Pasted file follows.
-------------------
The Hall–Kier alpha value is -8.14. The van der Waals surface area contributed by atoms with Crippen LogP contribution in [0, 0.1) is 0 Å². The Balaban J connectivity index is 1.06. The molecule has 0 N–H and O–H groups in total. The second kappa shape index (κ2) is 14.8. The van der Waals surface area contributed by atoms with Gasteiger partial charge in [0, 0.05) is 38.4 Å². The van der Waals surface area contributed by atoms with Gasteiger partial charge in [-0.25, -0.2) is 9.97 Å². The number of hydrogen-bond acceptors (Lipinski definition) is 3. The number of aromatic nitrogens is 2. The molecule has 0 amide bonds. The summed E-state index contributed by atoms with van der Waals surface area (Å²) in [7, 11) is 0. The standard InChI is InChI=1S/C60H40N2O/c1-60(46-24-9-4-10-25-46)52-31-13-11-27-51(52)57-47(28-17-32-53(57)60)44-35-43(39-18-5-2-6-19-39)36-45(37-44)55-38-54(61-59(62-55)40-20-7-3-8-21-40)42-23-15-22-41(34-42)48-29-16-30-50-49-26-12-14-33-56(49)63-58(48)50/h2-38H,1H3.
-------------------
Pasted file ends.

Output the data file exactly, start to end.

The Hall–Kier alpha value is -8.14. The van der Waals surface area contributed by atoms with Crippen LogP contribution in [0, 0.1) is 0 Å². The Balaban J connectivity index is 1.06. The molecule has 0 N–H and O–H groups in total. The second kappa shape index (κ2) is 14.8. The van der Waals surface area contributed by atoms with Gasteiger partial charge in [0, 0.05) is 38.4 Å². The van der Waals surface area contributed by atoms with Gasteiger partial charge in [-0.25, -0.2) is 9.97 Å². The number of hydrogen-bond acceptors (Lipinski definition) is 3. The number of aromatic nitrogens is 2. The molecule has 0 amide bonds. The summed E-state index contributed by atoms with van der Waals surface area (Å²) in [7, 11) is 0. The standard InChI is InChI=1S/C60H40N2O/c1-60(46-24-9-4-10-25-46)52-31-13-11-27-51(52)57-47(28-17-32-53(57)60)44-35-43(39-18-5-2-6-19-39)36-45(37-44)55-38-54(61-59(62-55)40-20-7-3-8-21-40)42-23-15-22-41(34-42)48-29-16-30-50-49-26-12-14-33-56(49)63-58(48)50/h2-38H,1H3.